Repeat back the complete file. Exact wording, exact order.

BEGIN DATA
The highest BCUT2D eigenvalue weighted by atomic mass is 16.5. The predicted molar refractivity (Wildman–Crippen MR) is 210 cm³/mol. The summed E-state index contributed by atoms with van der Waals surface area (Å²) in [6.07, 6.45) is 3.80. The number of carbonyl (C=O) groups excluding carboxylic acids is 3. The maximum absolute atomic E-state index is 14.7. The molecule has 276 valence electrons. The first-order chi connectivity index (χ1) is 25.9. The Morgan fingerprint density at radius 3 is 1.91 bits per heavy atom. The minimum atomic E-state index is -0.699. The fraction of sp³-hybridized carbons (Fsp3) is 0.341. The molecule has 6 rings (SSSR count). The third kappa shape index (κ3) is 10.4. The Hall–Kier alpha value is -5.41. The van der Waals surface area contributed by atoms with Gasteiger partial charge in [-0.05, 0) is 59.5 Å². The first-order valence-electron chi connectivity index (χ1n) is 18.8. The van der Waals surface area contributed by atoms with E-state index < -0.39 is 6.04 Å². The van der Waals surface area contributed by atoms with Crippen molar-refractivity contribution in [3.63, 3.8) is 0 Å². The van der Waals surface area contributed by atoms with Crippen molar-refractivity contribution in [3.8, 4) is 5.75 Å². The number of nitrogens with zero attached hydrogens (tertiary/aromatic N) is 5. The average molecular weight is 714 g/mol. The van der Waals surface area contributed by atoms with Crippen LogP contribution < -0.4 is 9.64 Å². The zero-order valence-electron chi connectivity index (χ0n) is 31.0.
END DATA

The highest BCUT2D eigenvalue weighted by atomic mass is 16.5. The predicted molar refractivity (Wildman–Crippen MR) is 210 cm³/mol. The summed E-state index contributed by atoms with van der Waals surface area (Å²) in [6.07, 6.45) is 3.80. The number of carbonyl (C=O) groups excluding carboxylic acids is 3. The maximum absolute atomic E-state index is 14.7. The molecule has 276 valence electrons. The first-order chi connectivity index (χ1) is 25.9. The Morgan fingerprint density at radius 3 is 1.91 bits per heavy atom. The minimum atomic E-state index is -0.699. The fraction of sp³-hybridized carbons (Fsp3) is 0.341. The molecule has 6 rings (SSSR count). The third kappa shape index (κ3) is 10.4. The Hall–Kier alpha value is -5.41. The van der Waals surface area contributed by atoms with Gasteiger partial charge in [-0.05, 0) is 59.5 Å². The first-order valence-electron chi connectivity index (χ1n) is 18.8. The van der Waals surface area contributed by atoms with E-state index < -0.39 is 6.04 Å². The van der Waals surface area contributed by atoms with Crippen molar-refractivity contribution in [3.63, 3.8) is 0 Å². The van der Waals surface area contributed by atoms with Crippen molar-refractivity contribution in [3.8, 4) is 5.75 Å². The number of nitrogens with zero attached hydrogens (tertiary/aromatic N) is 5. The average molecular weight is 714 g/mol. The van der Waals surface area contributed by atoms with Crippen LogP contribution < -0.4 is 9.64 Å². The zero-order valence-electron chi connectivity index (χ0n) is 31.0.